Monday, February 16, 2009

A Walk to Remember Review

Do you remember your very first true love? Or, like me, are you still waiting on it to come along? The number one New York Times bestselling romance novelist Nicholas Sparks outdoes himself in A Walk to Remember, a touching and timeless story of young love.

Landon Carter, a typical high school boy has known Jamie Sullivan his entire life and never given her much thought. Desperate for a homecoming date, he resorts to Jamie, the daughter of the local Baptist minister. She agrees on one condition, he had to promise not to fall in love with her.

Through drama class and the annual production of the Christmas pageant, Landon and Jamie get to know each other. In a predictable fashion, he falls for her, the nerdy girl in a brown cardigan who is never without her Bible.

Landon must overcome his insecurities about being seen in public with Jamie before their love can truly take flight. In the winter months, Landon becomes completely smitten with Jamie, who obviously likes him too, but is holding something back.

Can their young love stand the tests of God's plan?

This book is both heartwarming and tear jerking. I recommend it to anyone with a romantic side or anyone looking for a good cry. A Walk to Remember is a great valentine read.

Taking a Stand

"'Cause when push comes to shove, you taste what you're made of. You might bend till you break 'cause it's all you can take. On your knees you look up, decide you've had enough. You get mad, you get strong, wipe your hands, shake it off. Then you stand.'"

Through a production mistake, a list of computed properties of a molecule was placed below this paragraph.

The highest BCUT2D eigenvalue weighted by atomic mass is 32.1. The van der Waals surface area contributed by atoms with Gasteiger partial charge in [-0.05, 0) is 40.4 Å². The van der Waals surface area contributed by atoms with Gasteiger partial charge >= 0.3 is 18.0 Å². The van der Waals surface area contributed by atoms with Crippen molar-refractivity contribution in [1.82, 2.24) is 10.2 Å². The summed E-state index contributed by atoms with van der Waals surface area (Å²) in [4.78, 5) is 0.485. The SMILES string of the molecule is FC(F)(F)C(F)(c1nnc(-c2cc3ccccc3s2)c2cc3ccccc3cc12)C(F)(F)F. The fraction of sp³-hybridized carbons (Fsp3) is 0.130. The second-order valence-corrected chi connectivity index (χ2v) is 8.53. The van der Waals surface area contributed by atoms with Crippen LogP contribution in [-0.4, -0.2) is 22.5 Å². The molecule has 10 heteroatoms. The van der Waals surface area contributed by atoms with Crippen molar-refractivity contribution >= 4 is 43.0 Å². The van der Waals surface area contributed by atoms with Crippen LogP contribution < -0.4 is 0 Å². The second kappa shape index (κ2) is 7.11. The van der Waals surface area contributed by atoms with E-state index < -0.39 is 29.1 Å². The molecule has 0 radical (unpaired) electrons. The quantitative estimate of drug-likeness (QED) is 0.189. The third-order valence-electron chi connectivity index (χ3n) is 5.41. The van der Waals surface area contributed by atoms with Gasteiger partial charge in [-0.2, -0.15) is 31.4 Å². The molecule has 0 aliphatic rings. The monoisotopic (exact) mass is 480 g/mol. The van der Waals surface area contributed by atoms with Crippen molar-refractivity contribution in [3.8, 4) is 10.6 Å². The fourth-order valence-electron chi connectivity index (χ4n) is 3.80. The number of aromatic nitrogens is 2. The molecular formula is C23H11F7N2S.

The country music group Rascal Flatts sums up the meaning of taking a stand in their hit, Stand.

Sometimes situations become dire enough that a person must take actions. Although standing up for one's beliefs may bring about immediate negative reactions, it is always a positive choice to follow one's heart.

Back in sixth grade, my group of friends had a tumultuous time. My best friend's mother was battling cancer. My new baby brother was in and out of the hospital seven times. My other friends were constantly battling over the same boys. Life was hectic.

In that world of middle school drama and best friends forever scandals, the dynamics of our formerly close-knit group constantly fluctuated.

Sixth grade was the first year of the magnet programs, so we had classes with brand new people. Some of these people were unbelievably fractious and just plain mean. One particular girl had her mind set on stealing my best friend. She left me out of slumber parties and secrets. On the playground, she would not let my best friend play with me. I was devastated.

Finally, I had had enough. I was sick of this girl's fake friendship and trouble making. One day after school, I confronted her. I told her that she had no reason to be mean to me and had no right to steal my friends. I said that I really did not care what she thought of me because I knew what true friends were and she did not fit the bill.

After that incident, she stopped coming between my best friend and me. She found another girl to befriend who helped her harass less assertive girls.